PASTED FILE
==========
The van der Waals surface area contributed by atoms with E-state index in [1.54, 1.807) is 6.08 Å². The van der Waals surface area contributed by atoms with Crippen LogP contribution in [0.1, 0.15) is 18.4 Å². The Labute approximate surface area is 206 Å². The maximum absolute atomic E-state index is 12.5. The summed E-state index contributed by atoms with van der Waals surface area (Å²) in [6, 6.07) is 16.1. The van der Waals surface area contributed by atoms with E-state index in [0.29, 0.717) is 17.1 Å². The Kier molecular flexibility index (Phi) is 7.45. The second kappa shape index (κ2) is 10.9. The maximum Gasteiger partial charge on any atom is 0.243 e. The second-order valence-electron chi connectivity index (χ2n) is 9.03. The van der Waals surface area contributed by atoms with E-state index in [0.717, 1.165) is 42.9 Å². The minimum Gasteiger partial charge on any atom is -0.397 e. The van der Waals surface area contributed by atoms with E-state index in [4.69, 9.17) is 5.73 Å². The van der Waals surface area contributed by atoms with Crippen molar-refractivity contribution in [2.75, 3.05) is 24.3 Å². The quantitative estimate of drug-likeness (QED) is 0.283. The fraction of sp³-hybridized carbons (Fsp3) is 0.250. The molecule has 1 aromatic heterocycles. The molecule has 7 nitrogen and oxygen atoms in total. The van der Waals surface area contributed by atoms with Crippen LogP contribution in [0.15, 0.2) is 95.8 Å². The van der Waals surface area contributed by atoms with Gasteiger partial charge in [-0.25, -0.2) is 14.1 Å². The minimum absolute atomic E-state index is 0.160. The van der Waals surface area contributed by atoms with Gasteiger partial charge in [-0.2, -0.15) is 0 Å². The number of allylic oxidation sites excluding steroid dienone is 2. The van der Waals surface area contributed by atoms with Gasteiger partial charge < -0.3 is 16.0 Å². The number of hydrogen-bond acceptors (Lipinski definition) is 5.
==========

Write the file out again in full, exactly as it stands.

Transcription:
The van der Waals surface area contributed by atoms with E-state index in [1.54, 1.807) is 6.08 Å². The van der Waals surface area contributed by atoms with Crippen LogP contribution in [0.1, 0.15) is 18.4 Å². The Labute approximate surface area is 206 Å². The maximum absolute atomic E-state index is 12.5. The summed E-state index contributed by atoms with van der Waals surface area (Å²) in [6, 6.07) is 16.1. The van der Waals surface area contributed by atoms with E-state index in [0.29, 0.717) is 17.1 Å². The Kier molecular flexibility index (Phi) is 7.45. The second kappa shape index (κ2) is 10.9. The maximum Gasteiger partial charge on any atom is 0.243 e. The second-order valence-electron chi connectivity index (χ2n) is 9.03. The van der Waals surface area contributed by atoms with E-state index in [0.717, 1.165) is 42.9 Å². The minimum Gasteiger partial charge on any atom is -0.397 e. The van der Waals surface area contributed by atoms with E-state index in [4.69, 9.17) is 5.73 Å². The van der Waals surface area contributed by atoms with Crippen molar-refractivity contribution in [2.75, 3.05) is 24.3 Å². The quantitative estimate of drug-likeness (QED) is 0.283. The fraction of sp³-hybridized carbons (Fsp3) is 0.250. The molecule has 1 aromatic heterocycles. The molecule has 7 nitrogen and oxygen atoms in total. The van der Waals surface area contributed by atoms with Crippen LogP contribution in [0.15, 0.2) is 95.8 Å². The van der Waals surface area contributed by atoms with Gasteiger partial charge in [-0.25, -0.2) is 14.1 Å². The minimum absolute atomic E-state index is 0.160. The van der Waals surface area contributed by atoms with Gasteiger partial charge in [-0.2, -0.15) is 0 Å². The number of allylic oxidation sites excluding steroid dienone is 2. The van der Waals surface area contributed by atoms with Gasteiger partial charge < -0.3 is 16.0 Å². The number of hydrogen-bond acceptors (Lipinski definition) is 5.